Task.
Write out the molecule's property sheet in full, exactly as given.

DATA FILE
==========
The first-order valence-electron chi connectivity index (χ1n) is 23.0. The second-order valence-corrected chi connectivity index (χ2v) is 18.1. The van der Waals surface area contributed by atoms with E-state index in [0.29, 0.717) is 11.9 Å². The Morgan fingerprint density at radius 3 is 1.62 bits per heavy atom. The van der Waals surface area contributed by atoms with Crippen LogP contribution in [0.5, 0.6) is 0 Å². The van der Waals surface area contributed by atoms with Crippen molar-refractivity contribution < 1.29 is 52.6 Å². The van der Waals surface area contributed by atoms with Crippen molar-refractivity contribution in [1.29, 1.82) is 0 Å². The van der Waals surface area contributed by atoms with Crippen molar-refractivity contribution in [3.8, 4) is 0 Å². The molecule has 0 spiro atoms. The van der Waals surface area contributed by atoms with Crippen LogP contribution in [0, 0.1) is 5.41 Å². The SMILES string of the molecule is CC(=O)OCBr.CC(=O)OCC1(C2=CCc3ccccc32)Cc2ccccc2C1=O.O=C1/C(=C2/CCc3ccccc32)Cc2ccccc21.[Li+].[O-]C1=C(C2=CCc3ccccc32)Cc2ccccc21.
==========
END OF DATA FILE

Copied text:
The first-order valence-electron chi connectivity index (χ1n) is 23.0. The second-order valence-corrected chi connectivity index (χ2v) is 18.1. The van der Waals surface area contributed by atoms with E-state index in [0.29, 0.717) is 11.9 Å². The Morgan fingerprint density at radius 3 is 1.62 bits per heavy atom. The van der Waals surface area contributed by atoms with Crippen LogP contribution in [0.5, 0.6) is 0 Å². The van der Waals surface area contributed by atoms with Crippen molar-refractivity contribution < 1.29 is 52.6 Å². The van der Waals surface area contributed by atoms with Crippen molar-refractivity contribution in [1.29, 1.82) is 0 Å². The van der Waals surface area contributed by atoms with Crippen molar-refractivity contribution in [3.8, 4) is 0 Å². The molecule has 0 spiro atoms. The van der Waals surface area contributed by atoms with Crippen LogP contribution in [0, 0.1) is 5.41 Å². The SMILES string of the molecule is CC(=O)OCBr.CC(=O)OCC1(C2=CCc3ccccc32)Cc2ccccc2C1=O.O=C1/C(=C2/CCc3ccccc32)Cc2ccccc21.[Li+].[O-]C1=C(C2=CCc3ccccc32)Cc2ccccc21.